As Venezuela refugee crisis builds, church struggles to carry out pope’s call

Religion News Service | 4/11/2019 | Staff
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SÃO PAULO (RNS) — Refugees fleeing Venezuela’s ongoing economic collapse are crossing the country’s borders to Colombia and Brazil, adding a new front in Latin America’s already critical migration situation, with thousands facing dangerous journeys to escape famine, poverty and political chaos.

Mormons, Baptists, Buddhists and other faith groups have stepped up their relief programs across Latin America, but for Catholic Church leaders, the flow of refugees has overwhelmed efforts to meet Pope Francis’ call to provide “hospitality and acceptance” for immigrants on his native continent.

Catholic - Congregations - Immigration - Scalabrini - International

Several Catholic congregations are devoted to immigration, such as the Scalabrini International Migration Network. “Other groups, among them the Jesuits, Franciscans, the Caritas organizations and some national conferences of bishops, are working hard on this issue,” said the Rev. Paolo Parise, leader of Missão Paz (Mission Our Lady of Peace), a welcome center in São Paulo for migrants and refugees.

“But, as a whole, the church still needs to wake up to this reality and follow the rhythm of the pope,” Parise said.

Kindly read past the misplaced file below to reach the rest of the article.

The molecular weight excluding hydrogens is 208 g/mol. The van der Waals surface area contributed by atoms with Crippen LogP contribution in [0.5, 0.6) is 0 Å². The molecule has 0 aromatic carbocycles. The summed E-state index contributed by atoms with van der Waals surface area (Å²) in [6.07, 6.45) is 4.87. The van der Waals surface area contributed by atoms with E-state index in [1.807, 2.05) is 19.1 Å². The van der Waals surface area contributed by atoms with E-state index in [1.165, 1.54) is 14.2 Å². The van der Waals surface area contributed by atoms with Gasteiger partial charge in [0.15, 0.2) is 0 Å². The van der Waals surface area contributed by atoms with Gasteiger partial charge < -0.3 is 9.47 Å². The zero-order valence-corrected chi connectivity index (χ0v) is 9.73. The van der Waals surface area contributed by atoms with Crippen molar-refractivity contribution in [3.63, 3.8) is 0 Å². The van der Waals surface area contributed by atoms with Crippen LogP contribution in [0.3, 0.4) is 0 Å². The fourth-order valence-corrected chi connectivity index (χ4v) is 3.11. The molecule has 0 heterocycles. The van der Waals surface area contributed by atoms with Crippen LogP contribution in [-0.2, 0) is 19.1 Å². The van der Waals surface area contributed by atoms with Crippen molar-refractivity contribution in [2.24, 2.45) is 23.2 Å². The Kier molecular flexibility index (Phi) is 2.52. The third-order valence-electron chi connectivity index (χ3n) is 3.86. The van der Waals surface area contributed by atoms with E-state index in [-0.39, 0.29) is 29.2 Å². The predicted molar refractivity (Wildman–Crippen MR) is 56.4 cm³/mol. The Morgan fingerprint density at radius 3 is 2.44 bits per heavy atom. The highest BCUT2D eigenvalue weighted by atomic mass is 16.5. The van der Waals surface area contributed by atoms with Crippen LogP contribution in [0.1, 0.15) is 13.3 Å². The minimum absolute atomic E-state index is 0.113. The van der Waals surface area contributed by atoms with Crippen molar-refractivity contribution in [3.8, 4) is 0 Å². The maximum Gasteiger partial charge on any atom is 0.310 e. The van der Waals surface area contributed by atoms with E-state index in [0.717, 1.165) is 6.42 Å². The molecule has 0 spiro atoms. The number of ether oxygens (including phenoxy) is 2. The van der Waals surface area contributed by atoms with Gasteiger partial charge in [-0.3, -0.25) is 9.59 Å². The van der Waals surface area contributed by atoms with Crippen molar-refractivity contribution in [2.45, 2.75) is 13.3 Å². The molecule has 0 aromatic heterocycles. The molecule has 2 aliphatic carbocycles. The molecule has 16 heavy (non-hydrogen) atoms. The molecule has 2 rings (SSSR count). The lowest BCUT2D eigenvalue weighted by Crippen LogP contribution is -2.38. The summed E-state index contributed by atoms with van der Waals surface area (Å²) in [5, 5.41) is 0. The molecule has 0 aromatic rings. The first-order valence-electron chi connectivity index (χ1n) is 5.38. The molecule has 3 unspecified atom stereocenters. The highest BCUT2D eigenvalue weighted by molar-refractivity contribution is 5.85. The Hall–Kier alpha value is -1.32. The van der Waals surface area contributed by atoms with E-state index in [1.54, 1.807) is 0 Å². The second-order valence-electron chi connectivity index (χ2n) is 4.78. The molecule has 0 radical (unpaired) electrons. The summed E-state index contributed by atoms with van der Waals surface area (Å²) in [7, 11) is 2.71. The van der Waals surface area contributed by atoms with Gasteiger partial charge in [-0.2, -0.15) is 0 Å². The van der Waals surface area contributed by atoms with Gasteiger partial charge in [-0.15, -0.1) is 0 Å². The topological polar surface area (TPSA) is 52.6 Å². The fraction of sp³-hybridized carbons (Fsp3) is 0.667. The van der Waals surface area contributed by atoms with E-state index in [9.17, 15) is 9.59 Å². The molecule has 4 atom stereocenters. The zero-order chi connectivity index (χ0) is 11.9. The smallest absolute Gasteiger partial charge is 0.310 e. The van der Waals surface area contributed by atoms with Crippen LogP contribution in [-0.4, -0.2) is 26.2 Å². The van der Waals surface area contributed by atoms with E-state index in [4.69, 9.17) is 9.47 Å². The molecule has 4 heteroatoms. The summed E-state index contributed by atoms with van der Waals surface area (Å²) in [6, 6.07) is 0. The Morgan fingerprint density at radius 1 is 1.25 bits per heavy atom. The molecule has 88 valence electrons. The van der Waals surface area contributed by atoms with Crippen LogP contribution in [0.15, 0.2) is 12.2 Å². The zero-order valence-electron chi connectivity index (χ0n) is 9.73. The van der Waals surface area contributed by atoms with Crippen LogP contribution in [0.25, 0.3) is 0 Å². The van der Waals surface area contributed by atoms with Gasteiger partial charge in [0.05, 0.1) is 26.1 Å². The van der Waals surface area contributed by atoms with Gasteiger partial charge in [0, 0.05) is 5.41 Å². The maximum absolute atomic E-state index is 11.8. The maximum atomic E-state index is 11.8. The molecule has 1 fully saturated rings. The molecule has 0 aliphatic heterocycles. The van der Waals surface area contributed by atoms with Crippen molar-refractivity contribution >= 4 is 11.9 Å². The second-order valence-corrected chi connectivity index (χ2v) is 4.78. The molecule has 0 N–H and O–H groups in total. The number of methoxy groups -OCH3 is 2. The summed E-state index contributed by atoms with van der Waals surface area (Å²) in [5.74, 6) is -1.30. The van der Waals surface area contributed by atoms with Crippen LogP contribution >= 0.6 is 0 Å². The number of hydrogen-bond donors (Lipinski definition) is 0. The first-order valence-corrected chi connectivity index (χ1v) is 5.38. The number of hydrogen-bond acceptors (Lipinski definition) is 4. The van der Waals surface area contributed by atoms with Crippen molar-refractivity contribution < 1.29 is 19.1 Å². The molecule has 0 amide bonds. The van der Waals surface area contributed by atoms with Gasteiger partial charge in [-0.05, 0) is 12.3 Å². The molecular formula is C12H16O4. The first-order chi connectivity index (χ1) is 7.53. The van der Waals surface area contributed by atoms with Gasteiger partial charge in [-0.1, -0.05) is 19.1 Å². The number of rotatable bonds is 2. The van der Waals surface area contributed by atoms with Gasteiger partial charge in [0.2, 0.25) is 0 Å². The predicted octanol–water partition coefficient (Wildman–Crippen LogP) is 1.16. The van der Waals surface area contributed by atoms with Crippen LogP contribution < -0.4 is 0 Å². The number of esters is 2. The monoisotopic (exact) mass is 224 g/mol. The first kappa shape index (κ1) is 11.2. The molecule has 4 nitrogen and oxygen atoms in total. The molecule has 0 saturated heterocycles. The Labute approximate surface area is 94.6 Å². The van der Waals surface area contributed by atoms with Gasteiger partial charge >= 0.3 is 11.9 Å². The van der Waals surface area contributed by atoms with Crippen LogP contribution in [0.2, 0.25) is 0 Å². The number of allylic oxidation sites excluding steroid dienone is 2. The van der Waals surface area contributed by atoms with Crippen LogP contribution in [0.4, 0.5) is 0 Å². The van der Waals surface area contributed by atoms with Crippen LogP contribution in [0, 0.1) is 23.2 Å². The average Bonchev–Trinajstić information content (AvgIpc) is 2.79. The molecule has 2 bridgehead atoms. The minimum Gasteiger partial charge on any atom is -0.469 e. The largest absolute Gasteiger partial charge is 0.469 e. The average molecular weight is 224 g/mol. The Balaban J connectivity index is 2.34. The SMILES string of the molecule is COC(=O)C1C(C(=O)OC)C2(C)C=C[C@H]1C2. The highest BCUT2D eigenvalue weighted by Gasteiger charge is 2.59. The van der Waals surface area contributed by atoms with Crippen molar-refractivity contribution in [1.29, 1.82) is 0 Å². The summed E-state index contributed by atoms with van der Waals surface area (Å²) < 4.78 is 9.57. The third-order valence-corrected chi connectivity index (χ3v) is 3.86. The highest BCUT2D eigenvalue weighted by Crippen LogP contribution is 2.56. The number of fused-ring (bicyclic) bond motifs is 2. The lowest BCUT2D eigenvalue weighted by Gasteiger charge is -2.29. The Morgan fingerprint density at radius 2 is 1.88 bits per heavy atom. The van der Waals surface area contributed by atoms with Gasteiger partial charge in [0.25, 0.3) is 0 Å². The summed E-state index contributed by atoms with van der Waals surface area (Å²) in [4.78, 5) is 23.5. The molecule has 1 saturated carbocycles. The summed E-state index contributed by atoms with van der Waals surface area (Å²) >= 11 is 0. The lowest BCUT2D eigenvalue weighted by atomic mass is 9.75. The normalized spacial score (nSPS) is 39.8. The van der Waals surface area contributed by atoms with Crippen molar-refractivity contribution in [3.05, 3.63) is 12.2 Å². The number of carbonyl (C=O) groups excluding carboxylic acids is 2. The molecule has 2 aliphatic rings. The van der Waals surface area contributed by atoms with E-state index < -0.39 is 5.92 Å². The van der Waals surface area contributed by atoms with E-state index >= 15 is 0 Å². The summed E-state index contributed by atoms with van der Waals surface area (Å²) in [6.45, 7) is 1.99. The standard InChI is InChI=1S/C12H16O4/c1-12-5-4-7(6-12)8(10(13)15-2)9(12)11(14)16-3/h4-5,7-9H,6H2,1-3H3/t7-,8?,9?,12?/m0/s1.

World - Youth - Day - January - Pope

On World Youth Day in January, Pope Francis pressed the bishops of Central America in Panama on the region’s most urgent social issues, including migration.

“‘Welcoming, protecting, promoting and integrating’ can be the four words with which the church, in this situation of mass migration, expresses her motherhood in the history of our time,” the pope said.

Years - Region - Waves - Mass - Migration

In the past few years, the region has seen waves of mass migration. In 2010 a major earthquake hit Haiti, bringing hundreds of thousands of desperate immigrants to South America, especially to Brazil. Now Venezuelans are fleeing President Nicolás Maduro’s unsteady regime, looking for both work and calm, as caravans of Central Americans head north to the United States.

Analysts estimate that 100,000 Venezuelans have taken up residence in Brazil, most of them since 2017, fleeing turmoil in their home country....
(Excerpt) Read more at: Religion News Service
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